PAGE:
What Really Happened in Y2K
||Thursday 15th February 2018
BCS, 5 Southampton St, London WC2E 7HA
About the seminar
During the 1990s, the newspapers contained a growing number of stories and warnings
about the Century Date Problem or “Millennium Bug” that would cause
computers to fail at midnight on 1 January 2000.
There were fears that there would be a power blackout and failure of the water supply,
and that computer records of bank accounts would disappear, simultaneously wiping
out both savings and debts.
Governments worried about safety and security, auditors questioned whether they could
approve company accounts if companies might collapse, airlines and passengers did
not know whether planes would fail in flight or whether airports would be able to remain
open and radars and air traffic control would continue to function.
Software errors were a familiar experience, of course.
What made this one different is that it could potentially cause very many
systems to fail at the same time.
Committees were formed and issued reports and advice.
Auditors insisted that companies obtained assurances about their essential
systems, or replaced them.
New consultancy companies were created (and many existing firms created new service lines)
to investigate systems and equipment, to advise on Y2K risks, and to manage Y2K projects.
Old programmers were brought out of retirement to look again at the systems they and their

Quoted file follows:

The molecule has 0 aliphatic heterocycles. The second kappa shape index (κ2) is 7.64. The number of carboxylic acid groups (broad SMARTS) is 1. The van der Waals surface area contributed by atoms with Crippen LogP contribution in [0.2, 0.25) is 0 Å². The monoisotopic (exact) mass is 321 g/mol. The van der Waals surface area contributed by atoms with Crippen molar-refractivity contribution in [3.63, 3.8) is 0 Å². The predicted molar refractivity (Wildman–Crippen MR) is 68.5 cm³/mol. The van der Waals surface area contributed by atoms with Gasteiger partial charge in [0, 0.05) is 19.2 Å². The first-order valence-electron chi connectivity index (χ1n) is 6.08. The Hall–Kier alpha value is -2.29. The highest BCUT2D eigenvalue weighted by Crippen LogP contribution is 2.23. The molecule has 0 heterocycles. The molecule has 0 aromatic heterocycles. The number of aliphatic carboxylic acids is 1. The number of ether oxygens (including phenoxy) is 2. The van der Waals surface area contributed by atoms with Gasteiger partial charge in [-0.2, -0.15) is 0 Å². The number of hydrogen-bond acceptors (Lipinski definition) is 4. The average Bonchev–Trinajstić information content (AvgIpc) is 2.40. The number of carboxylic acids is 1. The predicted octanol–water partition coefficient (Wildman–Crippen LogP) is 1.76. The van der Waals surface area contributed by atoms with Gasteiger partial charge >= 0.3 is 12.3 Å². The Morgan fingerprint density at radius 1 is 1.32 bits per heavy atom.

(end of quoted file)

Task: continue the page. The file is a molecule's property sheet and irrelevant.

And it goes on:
colleagues had written years or decades before.
For a while it seemed that the launch of the European common currency, the Euro,
would have to be delayed from the planned date of January 1 1999.
As the new millennium approached there was growing anxiety in boardrooms,
among technical staff and across many parts of society in the UK and other advanced economies.
Despite the huge expenditure and efforts, it was difficult to be sure
that nothing vital had been overlooked.
Then nothing happened, or so it seemed, and the feeling grew that the whole thing had
been a myth or a scam invented by rapacious consultants and supported by manufacturers
who wanted to compel their customers to throw away perfectly good equipment and buy the latest version.
I led the Y2K services internationally for Deloitte & Touche Consulting Group for several
years in the 1990s and later acted as the ultimate auditor of the Y2K programme for the
UK National Air Traffic Services, NATS, so I was well placed to see what happened before,
during and after the first of January 2000.
This lecture explains the nature of the Millennium Bug, describes some of the
unprofessional behaviour that made the problems so much worse and some of the heroics
that made the consequences so much better than they would otherwise have been.
In the final section, I shall show why the risks of catastrophic failure are actually
much higher now than they were in 1999 and highlight some of the lessons that have not yet been learnt.
About the speaker
Martyn Thomas has worked in the software industry and with university and government research
teams since 1969.
In 1983 he founded Praxis and in the 1990s he was a partner in Deloitte Consulting,
with worldwide responsibilities for software engineering and Y2K services,
leaving in 1996 to return to working for himself as a consultant to NATS, Railtrack,
Eurocontrol and as an expert witness in major litigations.
In 2007 he was appointed CBE “for services to software engineering”.
He has been a director of the Serious Organised Crime Agency and
has advised the MoD and other Government Departments on cybersecurity.
He is currently on the main Board of the Health and Safety Executive
where he leads the Science, Engineering and Evidence Assurance Committee (SEEAC).
to pre-register for this event